Ashurst turnover climbs to £586m, PEP up 22% after Australia merger

Ashurst has announced turnover of £586m in the first combined results since the UK firm fully merged with its Australian arm, with average profit per equity partner (PEP) hitting £801,000.

The results for the 2013/14 financial year are the first to integrate the two firms’ figures, after partners voted in favour of a full financial tie-up with Ashurst Australia in September (26 September 2013).

The firm said taken on a like-for-like basis, with results for the two legacy firms merged for the previous financial year as well as last year, turnover was up 6 per cent and PEP had risen by 22 per cent.

In 2012/13, Ashurst posted a static turnover figure on the previous year – inching up 0.3 per cent, from £322m to £323m, for its UK arm only. However, average profit per equity partner fell by 9 per cent, from £744,000 to £680,000, while net profit dropped 6 per cent, from £112m to £105m (5 July 2013).

Managing partner James Collis said it was not possible to directly compare the legacy Ashurst figures from 2012/13 with last year’s results. He added that activity levels had been consistently high through the year, with work picking up in Europe, the Middle East and Asia Pacific from the third quarter of 2013 onwards.

Finance and restructuring had been particularly busy, according to Collis. “A lot of the practice areas that face off against the financial markets globally have seen an uptick in activity,” he said.

Collis said Ashurst was focusing heavily on operational efficiency, pointing in particular to its Glasgow support office. The base was officially launched in June last year, funded partially by a joint venture between the Scottish Government and its economic development agencies (12 June 2013). As a result of the move, the firm cut more than 120 support staff jobs from its City HQ (4 October 2013).

Glasgow now employs 120 people, and will add at least two qualified lawyers by the end of the current calendar year (16 June 2014).

“The really exciting thing about Glasgow is what it says abotu the future and the way the legal industry’s evolving,” he said.

Collis said the financial results were testimony to the work Ashurst’s lawyers and staff had put in in the past year.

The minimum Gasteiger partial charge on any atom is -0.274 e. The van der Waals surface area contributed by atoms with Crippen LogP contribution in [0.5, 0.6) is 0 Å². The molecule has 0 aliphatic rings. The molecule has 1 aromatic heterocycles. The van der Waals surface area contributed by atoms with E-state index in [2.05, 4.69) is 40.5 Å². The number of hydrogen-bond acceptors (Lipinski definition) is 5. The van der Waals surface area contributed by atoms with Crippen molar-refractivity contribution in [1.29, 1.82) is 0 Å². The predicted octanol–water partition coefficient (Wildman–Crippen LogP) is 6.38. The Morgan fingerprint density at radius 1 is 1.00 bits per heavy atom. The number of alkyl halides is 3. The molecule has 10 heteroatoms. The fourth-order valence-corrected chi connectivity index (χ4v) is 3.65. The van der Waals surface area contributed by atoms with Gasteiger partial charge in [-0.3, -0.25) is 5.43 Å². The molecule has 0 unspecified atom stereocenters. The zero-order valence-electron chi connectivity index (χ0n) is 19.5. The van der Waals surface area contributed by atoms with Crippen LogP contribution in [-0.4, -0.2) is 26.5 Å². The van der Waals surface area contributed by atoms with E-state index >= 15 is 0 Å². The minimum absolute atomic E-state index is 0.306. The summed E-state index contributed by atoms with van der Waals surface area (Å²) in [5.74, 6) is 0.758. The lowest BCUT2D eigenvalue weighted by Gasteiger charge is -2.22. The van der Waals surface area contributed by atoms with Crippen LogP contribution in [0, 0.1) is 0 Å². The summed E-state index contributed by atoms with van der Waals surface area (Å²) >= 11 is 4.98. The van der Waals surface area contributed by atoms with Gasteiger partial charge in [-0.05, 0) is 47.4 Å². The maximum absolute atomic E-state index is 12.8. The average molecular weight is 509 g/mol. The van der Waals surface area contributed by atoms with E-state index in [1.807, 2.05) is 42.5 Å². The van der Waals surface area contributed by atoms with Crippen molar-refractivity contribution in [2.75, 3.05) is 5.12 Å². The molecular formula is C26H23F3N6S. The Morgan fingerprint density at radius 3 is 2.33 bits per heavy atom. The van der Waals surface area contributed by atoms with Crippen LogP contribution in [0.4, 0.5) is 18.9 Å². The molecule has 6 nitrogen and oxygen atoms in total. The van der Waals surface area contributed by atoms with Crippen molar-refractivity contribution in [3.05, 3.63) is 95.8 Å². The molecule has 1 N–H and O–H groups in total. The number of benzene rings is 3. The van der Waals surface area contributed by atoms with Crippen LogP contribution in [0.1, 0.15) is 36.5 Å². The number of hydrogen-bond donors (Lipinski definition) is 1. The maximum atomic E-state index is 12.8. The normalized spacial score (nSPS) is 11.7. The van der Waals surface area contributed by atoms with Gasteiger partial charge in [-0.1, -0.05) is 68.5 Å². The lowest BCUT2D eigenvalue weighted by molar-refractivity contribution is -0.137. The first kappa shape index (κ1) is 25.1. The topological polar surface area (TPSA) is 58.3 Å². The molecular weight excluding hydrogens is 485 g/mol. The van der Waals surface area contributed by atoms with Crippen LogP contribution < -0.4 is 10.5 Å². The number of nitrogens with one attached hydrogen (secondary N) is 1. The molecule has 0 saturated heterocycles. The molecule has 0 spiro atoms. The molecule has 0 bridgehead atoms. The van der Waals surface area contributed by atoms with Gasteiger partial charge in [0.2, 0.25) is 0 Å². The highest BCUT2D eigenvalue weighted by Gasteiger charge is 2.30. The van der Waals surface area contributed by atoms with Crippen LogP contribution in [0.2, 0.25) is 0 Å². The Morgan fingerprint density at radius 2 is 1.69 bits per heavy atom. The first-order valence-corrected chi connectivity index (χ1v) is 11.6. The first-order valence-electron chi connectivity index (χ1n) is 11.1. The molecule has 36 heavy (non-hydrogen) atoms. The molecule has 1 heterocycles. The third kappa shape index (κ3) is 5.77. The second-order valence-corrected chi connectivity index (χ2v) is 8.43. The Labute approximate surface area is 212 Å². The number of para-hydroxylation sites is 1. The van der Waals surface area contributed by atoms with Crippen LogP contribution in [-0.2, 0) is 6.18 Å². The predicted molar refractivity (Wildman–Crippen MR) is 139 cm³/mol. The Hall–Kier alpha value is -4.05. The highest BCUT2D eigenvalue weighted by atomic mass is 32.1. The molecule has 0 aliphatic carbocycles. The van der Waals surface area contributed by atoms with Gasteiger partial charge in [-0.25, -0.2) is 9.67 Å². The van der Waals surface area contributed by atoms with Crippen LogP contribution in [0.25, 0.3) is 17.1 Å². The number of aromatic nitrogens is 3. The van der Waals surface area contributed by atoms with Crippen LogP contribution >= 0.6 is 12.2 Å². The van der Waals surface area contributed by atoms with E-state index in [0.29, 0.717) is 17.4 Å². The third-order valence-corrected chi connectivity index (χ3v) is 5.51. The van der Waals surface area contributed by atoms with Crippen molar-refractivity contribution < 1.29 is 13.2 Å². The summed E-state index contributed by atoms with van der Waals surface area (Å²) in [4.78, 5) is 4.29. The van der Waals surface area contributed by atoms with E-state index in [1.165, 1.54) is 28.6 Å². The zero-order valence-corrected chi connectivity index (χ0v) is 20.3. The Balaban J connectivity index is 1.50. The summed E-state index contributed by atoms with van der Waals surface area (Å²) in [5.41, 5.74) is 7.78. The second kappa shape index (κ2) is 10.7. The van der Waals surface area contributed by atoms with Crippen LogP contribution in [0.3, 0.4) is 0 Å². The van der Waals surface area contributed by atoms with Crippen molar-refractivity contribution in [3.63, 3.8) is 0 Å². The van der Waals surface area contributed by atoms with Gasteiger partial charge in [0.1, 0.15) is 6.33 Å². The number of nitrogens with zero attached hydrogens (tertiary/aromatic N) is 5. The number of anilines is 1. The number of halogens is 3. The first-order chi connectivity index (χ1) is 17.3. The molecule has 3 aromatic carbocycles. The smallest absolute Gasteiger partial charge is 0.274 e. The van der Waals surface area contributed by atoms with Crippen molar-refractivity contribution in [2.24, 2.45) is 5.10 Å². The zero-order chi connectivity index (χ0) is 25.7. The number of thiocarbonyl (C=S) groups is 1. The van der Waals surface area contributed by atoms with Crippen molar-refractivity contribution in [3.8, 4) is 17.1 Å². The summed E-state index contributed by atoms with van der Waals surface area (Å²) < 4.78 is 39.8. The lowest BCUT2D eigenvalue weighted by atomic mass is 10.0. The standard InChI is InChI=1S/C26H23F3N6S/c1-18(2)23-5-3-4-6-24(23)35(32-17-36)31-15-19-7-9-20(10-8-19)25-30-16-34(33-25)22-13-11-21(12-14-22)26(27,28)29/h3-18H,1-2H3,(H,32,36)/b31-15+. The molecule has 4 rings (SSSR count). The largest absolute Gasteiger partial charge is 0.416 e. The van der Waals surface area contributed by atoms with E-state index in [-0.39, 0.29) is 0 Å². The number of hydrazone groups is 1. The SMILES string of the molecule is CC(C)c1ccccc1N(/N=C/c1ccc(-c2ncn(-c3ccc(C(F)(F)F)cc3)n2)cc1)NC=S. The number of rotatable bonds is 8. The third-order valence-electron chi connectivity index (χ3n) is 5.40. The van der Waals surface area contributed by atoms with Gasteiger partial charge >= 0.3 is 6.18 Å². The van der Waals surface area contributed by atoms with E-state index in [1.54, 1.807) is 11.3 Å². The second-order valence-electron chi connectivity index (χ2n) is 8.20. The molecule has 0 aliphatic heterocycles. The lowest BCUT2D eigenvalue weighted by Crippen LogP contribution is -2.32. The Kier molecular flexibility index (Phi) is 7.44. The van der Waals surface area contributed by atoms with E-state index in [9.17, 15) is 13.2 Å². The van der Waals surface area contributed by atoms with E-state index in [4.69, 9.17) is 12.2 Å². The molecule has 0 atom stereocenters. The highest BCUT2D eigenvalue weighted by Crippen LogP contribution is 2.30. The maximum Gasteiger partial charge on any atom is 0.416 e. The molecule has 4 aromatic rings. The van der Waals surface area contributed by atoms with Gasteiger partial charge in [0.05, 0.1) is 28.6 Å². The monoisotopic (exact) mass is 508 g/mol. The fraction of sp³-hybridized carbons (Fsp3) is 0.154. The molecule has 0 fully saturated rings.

“The firm’s been through the biggest year of change in its history, and I think to produce a result like this is a hell of an achievement,” he told The Lawyer.

Last year Ashurst also re-jigged its global governance structure (11 July 2013), selected Sydney-based Mary Padbury as vice chair (18 October 2013), and ousted its former senior partner Charlie Geffen from management – voting litigator Ben Tidswell into its newly-established chairman role (16 October 2013). It has since voted in a new global board (5 November 2013).

More recently it put the focus firmly on diversity, aiming for at least 40 per cent of partner promotions to be women by 2018 (4 June 2014).

Despite its positive financials, Ashurst has seen a number of departures over the past 12 months, with heavy-hitting partners including its global corporate head Stephen Lloyd heading for the door. Lloyd moved to Allen & Overy, alongside up and coming corporate star Karan Dinamani (4 March 2014).

Meanwhile, the firm also witnessed the exit of corporate partners Eavan Saunders Cole to William Fry in Dublin, and Jonathan Earle and Nigel Stacey to Gibson Dunn (10 June 2014).

On the finance side, partner Nick Benham departed for Davis Polk & Wardwell while Simon Thrower quit for Simmons & Simmons (13 June 2014).

During the period, the firm also hired new debt capital markets partner Francis Kucera from Linklaters (9 December 2013), and took on former Allen & Overy chief finance officer Brian Dunlop (29 April 2013).